Instead of simply giving the driver a speeding ticket, Price arrested all three men and brought them to the police station, where they were interrogated for hours and finally released later that night. According to the sheriff's office, that's where the story ends. However, the discovery of the burned car clearly pointed to foul play, and the FBI began a search for their bodies. Under the guidance of FBI Director J. Edgar Hoover, the investigators teamed up with Navy divers to search the swamps near to where the car was located. Although they did not find the three activists, they found the bodies of eight young black men, five of whom were never even reported missing. Clearly, something very insidious was happening in Neshoba County.
It took another two months for the FBI to find the activist's bodies on a nearby farm thanks to an anonymous local informant known as "Mr. X," but the Bureau had used their time wisely, drafting informants to infiltrate local chapters of the KKK. They discovered what many activists had long feared: that some Philadelphia and Neshoba County police officers were active Klan members, including Deputy Price.
Meeting of nearly 30,000 Ku Klux Klan members from Chicago and northern Illinois, 1920. (Underwood & Underwood/Wikimedia Commons)
A Miscarriage Of Justice
Using forensics, informants, and exhumation of the bodies, the FBI began to diligently untangle the series of events leading up to the murders. They determined that earlier in the summer, Price—along with Sheriff Lawrence Rainey and several other local Klan members of the White Knights chapter—conspired to murder any incoming Civil Rights activists they could find. It's likely that the Klan chapter was notified while the men were being interrogated.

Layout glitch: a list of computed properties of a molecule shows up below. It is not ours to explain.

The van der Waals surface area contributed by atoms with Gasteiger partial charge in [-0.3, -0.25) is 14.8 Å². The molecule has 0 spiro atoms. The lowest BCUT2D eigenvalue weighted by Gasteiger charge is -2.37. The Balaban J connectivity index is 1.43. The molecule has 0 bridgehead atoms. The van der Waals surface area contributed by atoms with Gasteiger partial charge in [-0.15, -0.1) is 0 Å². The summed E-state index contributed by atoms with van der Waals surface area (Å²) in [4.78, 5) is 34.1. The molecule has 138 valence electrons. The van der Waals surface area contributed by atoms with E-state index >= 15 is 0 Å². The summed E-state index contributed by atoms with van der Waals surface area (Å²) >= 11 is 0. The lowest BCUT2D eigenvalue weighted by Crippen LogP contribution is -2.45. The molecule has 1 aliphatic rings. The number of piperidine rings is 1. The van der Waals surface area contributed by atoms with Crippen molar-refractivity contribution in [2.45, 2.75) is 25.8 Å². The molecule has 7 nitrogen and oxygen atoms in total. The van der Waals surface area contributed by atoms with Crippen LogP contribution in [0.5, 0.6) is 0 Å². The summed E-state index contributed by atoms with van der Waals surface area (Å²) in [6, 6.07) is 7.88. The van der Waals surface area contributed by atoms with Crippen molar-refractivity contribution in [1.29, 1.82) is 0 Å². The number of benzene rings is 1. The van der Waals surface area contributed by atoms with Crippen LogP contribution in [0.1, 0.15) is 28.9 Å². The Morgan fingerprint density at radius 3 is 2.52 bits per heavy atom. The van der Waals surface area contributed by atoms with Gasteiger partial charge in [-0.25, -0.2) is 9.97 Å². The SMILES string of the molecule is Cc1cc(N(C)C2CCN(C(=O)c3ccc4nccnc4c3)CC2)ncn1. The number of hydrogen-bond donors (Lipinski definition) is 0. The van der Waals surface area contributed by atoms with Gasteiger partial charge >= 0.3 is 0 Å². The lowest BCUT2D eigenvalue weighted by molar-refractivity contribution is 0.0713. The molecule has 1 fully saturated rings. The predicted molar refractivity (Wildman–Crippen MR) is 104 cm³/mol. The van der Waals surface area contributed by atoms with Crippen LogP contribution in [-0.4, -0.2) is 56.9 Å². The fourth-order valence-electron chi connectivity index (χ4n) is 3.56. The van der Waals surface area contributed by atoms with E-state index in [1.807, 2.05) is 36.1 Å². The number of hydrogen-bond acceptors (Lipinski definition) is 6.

After the three men were released from the county jail, Price got back into his cruiser and followed them down Hospital Road. A lynch mob quickly formed, and the three men were run off the road and quickly overpowered. They were taken into a desolate area, where Chaney, the only black member of the trio, was mercilessly beaten with chains, mutilated, and then shot. After being forced to witness Chaney's death, Goodman and Schwerner were also shot. With mounting horror, the FBI realized it was likely that Goodman survived for some time. They found scratches in his makeshift grave and dirt in his lungs, indicating that the young man was buried alive.